It’s important to note that even when a child’s processing speed is slow, it does not mean that child is necessarily intellectually slow or impaired. Your IQ can be above average, but your processing speed still slow.
Please do not dismiss a child who does not answer or respond in the expected timeframe as unable to complete the task or answer the question.
Hoping in vain that your child’s slow processing speed will somehow switch to normal with a bit of therapy or encouragement can lead to years of frustration for both parties.
The sooner you lower your expectations about how long activities should take, the sooner you can raise your expectations about what your child can achieve.
3. Accept and Adjust
Autism Spectrum Disorder is classified as a disability in Australia and with good reason.
All Autistic people will require a range of support throughout their lifetime in order to live their daily lives.
Accepting your child’s slow processing speed means making adjustments for it.
Here are some great places to start.
Allow Extra Time
This sounds like an obvious adjustment, but it can be hard to do because you are so used to calculating processing time based on your own processing speed, and not someone else’s.
Observing your child’s processing speeds for different activities and in different settings will soon give you insight into where you need some padding in your schedule.
One key area where people don’t realise they should allow extra time is when waiting for a verbal response.
Often, when a verbal question has had no response within the expected timeframe, we assume the question was not heard and we ask it again.
A child with a slow processing speed may be half way though processing their verbal answer, but when the question is repeated, it will interrupt that processing and they will have to start again. Continual repetition of the question will restart the brain over and over again and the question will never be answered and the child will become frustrated and upset.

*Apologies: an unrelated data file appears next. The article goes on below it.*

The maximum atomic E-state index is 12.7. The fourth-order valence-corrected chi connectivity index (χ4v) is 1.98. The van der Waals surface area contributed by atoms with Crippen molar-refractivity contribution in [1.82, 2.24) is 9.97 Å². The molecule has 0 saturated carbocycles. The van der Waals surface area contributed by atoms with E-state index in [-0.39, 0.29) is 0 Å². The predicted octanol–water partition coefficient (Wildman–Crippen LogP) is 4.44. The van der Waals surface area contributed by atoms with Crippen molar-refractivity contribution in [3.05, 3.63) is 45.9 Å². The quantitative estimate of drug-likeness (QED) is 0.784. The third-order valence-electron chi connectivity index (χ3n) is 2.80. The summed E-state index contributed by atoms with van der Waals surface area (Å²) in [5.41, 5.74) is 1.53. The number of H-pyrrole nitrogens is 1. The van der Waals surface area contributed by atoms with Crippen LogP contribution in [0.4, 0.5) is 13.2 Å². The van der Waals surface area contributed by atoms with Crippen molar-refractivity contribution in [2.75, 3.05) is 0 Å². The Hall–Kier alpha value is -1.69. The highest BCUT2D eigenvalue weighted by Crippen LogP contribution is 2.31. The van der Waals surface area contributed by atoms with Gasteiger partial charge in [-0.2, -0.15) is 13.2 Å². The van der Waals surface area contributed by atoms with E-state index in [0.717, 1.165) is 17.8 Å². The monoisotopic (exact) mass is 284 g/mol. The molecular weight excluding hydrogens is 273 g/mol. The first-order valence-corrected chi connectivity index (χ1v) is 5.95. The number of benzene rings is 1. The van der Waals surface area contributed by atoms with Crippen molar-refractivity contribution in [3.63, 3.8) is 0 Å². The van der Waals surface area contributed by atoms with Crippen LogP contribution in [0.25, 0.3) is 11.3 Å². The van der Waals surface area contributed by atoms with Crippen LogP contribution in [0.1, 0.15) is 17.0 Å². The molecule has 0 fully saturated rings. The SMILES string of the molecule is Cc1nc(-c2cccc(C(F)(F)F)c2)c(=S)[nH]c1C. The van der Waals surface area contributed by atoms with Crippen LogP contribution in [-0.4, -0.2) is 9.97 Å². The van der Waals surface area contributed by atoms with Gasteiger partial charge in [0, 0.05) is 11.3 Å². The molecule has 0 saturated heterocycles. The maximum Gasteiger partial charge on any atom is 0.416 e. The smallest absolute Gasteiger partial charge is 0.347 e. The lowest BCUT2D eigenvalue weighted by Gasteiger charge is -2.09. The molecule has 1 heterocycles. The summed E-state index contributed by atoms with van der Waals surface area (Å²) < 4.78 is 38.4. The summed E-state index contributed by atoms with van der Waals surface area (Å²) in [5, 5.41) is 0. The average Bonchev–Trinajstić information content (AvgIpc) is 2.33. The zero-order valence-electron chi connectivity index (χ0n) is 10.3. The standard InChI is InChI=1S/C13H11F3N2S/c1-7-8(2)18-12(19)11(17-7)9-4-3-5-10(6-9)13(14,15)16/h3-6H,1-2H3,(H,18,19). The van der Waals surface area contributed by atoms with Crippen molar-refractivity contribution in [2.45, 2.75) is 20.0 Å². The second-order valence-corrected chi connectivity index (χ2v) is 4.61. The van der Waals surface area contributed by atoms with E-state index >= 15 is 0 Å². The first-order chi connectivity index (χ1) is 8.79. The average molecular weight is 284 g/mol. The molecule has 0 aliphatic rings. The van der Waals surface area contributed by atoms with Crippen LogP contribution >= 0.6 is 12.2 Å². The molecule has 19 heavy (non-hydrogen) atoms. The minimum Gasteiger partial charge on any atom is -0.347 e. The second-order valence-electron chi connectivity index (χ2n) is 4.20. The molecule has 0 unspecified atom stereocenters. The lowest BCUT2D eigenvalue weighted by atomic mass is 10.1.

If you are confident that your child has heard your question, allow up to 10 seconds for a response and don’t let siblings or other adults answer for them. 10 seconds of silence after a question has been asked can seem an excruciating amount of time, but you will find waiting quietly with an expectant posture will yield fantastic results.
Give Extra Prompts
As parents, we may experience frustration when forced to repeat ourselves over and over again.
However, if your child has a slow processing speed, you may find continual prompting becomes part of your daily life. Try to embrace it rather than loathe it.
Leave ample time between prompts to give your child a chance to process the request, an only re-prompt when it is obvious your child has lost their train of thought.
Visual schedules are a useful non-verbal prompt you can also use.
Don’t Let On That You Are In A Hurry
You have an appointment to get to and you should have been in the car five minutes ago. You can feel the urgency pulsing through your body.
It may seem like common sense to communicate to your child that they need to move things along because you have places to go and people to see, but this can backfire dramatically.
Standing over an Autistic child to hurry them up can cause anxiety. The urgency in your voice alone can bring them to a grinding halt.
Jumping in to help them complete their current task can make them lose their train of thought and they will have to start all over again from the beginning.
This is more likely to slow things down, rather than speed things up.
Instead, try keeping your tone of voice even and challenge them to a race. Or tickle them to get them energised and running towards the car.
Don’t Increase the Load
A brain, like a computer, can perform multiple tasks at once. But we all know what happens when we try to run too many apps at the one time – a computer becomes sluggish and slow.
Avoid multiple-part requests. It may be easier for you to ask your child to put on their school shoes, grab their school bag and jump in the car all in one sentence, but there is next to no chance your child with a slow processing speed will be able to process those requests as fast as you say them.
Communicating one instruction at a time greatly increases the chance of that instruction being carried out correctly and in a (relatively) timely manner.
Be aware that sensory responses to the environment can also add to the processing load of your child’s brain.
Simple things you may not notice, such as background noise or lingering smells, may take up a lot of processing space inside your child’s brain, leaving little room to process anything else.
Practice Makes Perfect
The good news is that you can undertake therapy to improve executive functioning skills and lessen anxiety and sensory processing difficulties. This in turn can have a positive effect on your child’s processing speed.
Talk to an Occupational Therapist about any concerns you may have about your child’s slow processing speed.
What do you think?
Has this article given you some ideas for better ways to respond to your child’s slow processing speed?
If you have any other helpful tips, share them in the comments below.